One of the huge boys got out and lit up a cigarette and in my haste to follow him I got my legs tangled with Porn Stars and tumbled out on to the floor, all arms, legs and wild eyes. I breathlessly stumbled up to Muscles and fairly begged for a lighter in a big rush of words and gibbering. Muscles blinked slowly at me, seemed to consider me for a minute, blinked again and very carefully said ‘what?’. A mild amount of manic gesturing and cigarette waving later all was cleared up and before long we were holding some kind of conversation. His name was Tony, he was from Finland, he didn’t have great English and he spoke verrrrry slooooowwwly. We went upstairs for a sandwich and after a long silence which he used to study me thoroughly, he sighed and concentrated and came out with ‘this… man on bus…. no gooood. I wake.. brother….. you sit here.’ Thank God. After sitting upstairs for a little while in companionable half conversation it was time to get back on the bus. As we got back on Porn Star was actually sitting in my seat, and I kid you not, patted his knee implying I should sit on his lap. Oh yes, this guys a riot. I shot him the filthiest look I could muster and stalked past to cries of ‘OOH not good enough for you now am I’ and similar nonsense. Thank God Tony was true to his word and was waking up Brother who was stretched out over the back seat and clearly not very impressed at being woken up. I squidged into the end (these guys were genuinely. Huge.) and was studied again by the just woken one, who was looking vaguely confused and puffy. I couldn’t help it, I giggled, which caused the slightest fraction of an eye widening, much blinking and more studying. I was still trying not to laugh at his expression when he clearly reached the conclusion I was mad but harmless and said slowly ‘hello’. ‘Hey’ I replied, trying not to blatantly stare at all the drawings on his body, or collapse into giggles.

I don’t know how many of you have experienced the traumas of border crossings in Asia or the particular delights of the Thai/Cambodian pass, but I can assure you they’re not for the faint hearted. In due course we were unceremoniously booted off the van with no further instruction in some dusty unknown location, to be immediately set upon by swarms of snarling hawkers, thrusting coke cans and wooden frogs in our faces. I quickly learnt that my Finnish friends way of dealing with stressful situations is to stand, just stand. And that’s it really. As I stood next to them trying not to actually eat a plastic butterfly being rammed into my face, I felt my bag being lifted off my back and silently placed on the other massive shoulder of my tattooed previously sleeping friend who’s name was Davin. I stared at him and my bag, he stared forward and I assumed this meant I was ok lol. At this point Porn Star emerges from the bus, (the plastic butterfly which had been perilously close to going up a nostril and its shrieking owner instantly disappeared in his direction) and as relentless as ever boomed over the crowd “hey you, you coming to shianoukville babygirl, I’ll get you there c’mon….” Panicking I grabbed Davins arm and urgently whispered “where are you going!?”, by the time the assessing of what I’d said had gone through, I was getting frantic, finally ‘Phnom Penh” came the reply. I was just about to attempt suggesting I may tag along when he very carefully said “you…come…with…uuus”. I was beaming, and with a stout nod to my questioning of weather that was really ok, it was a done deal, and I was able to happily chirp to porn star that sorry but me and ahem, these three lovelies are now going to pnom penh, and to quite literally cock off.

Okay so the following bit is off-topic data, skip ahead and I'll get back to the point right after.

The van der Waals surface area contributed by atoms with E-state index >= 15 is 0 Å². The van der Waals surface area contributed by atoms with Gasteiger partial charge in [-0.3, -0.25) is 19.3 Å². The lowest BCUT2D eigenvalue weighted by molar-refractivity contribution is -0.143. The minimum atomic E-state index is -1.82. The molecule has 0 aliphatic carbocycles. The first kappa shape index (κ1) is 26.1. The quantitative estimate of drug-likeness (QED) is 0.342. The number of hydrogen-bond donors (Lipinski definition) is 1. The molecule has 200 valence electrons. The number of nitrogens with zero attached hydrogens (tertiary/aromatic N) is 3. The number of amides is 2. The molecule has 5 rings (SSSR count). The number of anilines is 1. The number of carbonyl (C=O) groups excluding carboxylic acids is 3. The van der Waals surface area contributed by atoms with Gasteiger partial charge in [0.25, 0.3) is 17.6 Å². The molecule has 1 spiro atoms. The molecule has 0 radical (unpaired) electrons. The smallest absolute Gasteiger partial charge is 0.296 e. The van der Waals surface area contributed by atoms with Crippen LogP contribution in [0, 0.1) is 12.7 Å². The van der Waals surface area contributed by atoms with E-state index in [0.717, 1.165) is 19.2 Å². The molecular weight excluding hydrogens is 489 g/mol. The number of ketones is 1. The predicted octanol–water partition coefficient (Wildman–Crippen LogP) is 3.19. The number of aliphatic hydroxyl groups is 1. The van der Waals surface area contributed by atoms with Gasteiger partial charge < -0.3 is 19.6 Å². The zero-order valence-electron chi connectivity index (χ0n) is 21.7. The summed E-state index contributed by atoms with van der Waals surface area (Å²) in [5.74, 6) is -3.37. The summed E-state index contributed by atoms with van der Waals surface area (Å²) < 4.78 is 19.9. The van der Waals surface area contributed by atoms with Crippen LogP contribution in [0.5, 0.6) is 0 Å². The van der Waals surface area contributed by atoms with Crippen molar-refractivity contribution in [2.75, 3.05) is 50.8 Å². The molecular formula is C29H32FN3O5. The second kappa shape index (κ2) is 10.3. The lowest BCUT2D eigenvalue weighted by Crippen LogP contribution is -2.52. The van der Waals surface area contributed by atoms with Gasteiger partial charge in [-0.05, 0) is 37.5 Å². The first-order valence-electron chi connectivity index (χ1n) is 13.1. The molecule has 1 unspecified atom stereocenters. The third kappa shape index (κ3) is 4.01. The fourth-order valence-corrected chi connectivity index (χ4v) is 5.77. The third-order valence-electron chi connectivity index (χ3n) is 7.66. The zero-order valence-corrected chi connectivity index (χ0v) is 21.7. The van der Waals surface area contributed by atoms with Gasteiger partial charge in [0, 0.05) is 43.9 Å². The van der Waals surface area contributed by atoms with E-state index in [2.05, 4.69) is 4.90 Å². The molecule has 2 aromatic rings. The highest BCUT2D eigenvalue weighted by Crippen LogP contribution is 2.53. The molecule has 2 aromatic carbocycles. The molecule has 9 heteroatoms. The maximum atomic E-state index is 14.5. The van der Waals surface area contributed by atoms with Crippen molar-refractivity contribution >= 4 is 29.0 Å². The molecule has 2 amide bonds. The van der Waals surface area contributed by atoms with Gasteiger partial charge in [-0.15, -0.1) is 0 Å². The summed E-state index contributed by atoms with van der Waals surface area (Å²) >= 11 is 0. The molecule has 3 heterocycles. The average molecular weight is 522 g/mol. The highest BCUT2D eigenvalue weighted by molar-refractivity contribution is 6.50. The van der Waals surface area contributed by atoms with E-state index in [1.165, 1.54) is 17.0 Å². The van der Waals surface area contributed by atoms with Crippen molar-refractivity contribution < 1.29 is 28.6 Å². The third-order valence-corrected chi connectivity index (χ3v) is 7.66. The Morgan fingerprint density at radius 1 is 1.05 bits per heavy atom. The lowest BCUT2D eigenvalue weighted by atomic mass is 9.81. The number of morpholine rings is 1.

The actual crossing of the border was a complete nightmare. Cambodians love a rip off and we found ourselves with no choice but to pay for a small yellow bit of paper with some bizarre information about dengue fever on it which was, naturally, “compulsory health insurance”, our passports were snatched from our grasp by a gleeful chap in a football shirt, and we were herded to a spot under a tree where a load of wizened toothless taxi drivers were gambling and leering at us gummily. We had no idea what was going on so we did what seemed to be the natural progression – stood. I was clearly the subject of something amusing to the gambling taxi rabble as there was much pointing and laughing in my direction, but it was when one of them actually came over and grabbed my arm that the Finnish sprang into action, and pushed him away rumbling ‘noo… no touch’ I found myself ushered into the middle of them and sat down on Davins bag, as they closed ranks protectively around me. It was then that I used the time to assess my new companions, I knew they reminded me of something but until then I couldn’t place it. As I watched their gigantic tattooed backs and their stoic steady expressions, it struck me, they reminded me of three big beautiful cows lol, and I mean channelling bovine in the most complimentary of ways – I was so glad they were there. Soon enough we were grabbed and dispensed to a surly looking man behind a counter who tried to demand 20 US dollars off us for absolutely no reason at all, he didn’t even bother to try and make one up, our passports were unceremoniously shoved back to us over the counter – and then came the taxi haggling. Oh Lordy, the taxi haggling.